Thursday, August 9, 2012

Public Policy Lessons from Spain

Sure, it may be on the verge of default. But Spain has its act together when it comes to small details on urban policy and design that can greatly effect how visitors interact with its cities.

Calorie-count walking routes in Granada.
1.Urban Policy Mini-Detail Uno: Exercise breakdown of principal walking route in Granada. Breaks down calories burned by gender, intensity of pace, and velocity. Some German-style thinking in the heart of Andaluica.

This would be a wonderful addition to Greek routes in Athens, Thessaloniki and other urban cities where walking is a favorite past-time, particularly at night when the heat has died down.

Near Puerta del Sol in Madrid, Spain.
To aid in these promenades, Urban Design Policy Mini-Detail Duo would be a great addition in Greece as well: heat-reflective tarps that cool down urban passages during the day. I know these are common. I know they're not new. But consider the case I heard of today that makes these sorts of urban design instruments impossible to implement: a business owner near the northern city of Leptokarya had bought $15,000 worth of this tarp in order to put up in the main plaza of a nearby town. (Previously, an industrial air-conditioner had been installed to cool down the city center, but it was deemed "too ugly" by the residents and taken down). This tarp now sits in the basement of this business owner -- not because it was ugly, but because he hadn't "supported" the proper official with the right amount of money for the ability to put up the tarps.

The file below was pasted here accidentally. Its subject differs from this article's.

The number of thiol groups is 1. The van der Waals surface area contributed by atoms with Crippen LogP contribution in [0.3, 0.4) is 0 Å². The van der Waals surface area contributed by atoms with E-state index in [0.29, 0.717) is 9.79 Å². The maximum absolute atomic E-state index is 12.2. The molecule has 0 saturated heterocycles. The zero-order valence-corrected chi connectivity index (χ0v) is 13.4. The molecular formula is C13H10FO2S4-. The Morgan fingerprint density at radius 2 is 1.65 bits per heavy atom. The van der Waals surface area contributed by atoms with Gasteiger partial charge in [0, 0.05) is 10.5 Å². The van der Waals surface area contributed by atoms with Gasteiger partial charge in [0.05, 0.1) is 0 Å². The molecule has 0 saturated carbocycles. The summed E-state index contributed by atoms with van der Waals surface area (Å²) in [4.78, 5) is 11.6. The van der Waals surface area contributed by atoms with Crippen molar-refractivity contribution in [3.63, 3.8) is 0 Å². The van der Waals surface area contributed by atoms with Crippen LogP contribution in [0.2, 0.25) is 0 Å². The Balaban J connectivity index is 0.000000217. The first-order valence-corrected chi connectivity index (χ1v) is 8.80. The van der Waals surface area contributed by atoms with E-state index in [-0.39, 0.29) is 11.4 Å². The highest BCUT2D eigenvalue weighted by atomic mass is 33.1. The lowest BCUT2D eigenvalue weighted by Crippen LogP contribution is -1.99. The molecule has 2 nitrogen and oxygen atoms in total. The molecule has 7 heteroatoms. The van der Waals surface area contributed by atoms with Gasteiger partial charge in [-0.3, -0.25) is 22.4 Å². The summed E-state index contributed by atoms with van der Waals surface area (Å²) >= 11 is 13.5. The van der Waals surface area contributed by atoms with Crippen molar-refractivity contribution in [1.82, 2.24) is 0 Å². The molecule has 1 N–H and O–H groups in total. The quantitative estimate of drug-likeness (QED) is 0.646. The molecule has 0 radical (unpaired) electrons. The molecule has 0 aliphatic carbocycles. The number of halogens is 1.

Lastly, Cultural/Literary Policy Mini-Detail Tres: a lending-book vending machine in the Madrid metro. How cool is that? People can return books they've borrowed from the Library of Madrid, and rent out selected copies of popular volumes.

Now, this may only work in Greece if a free coffee and cigarette is included -- but I can't think of a better way to offer reading material to the average citizen in a venue that often calls for a volume to pass the time with. If Thessaloniki's metro every gets finished -- construction has  been permanently since the crisis -- this would be a great addition underground.

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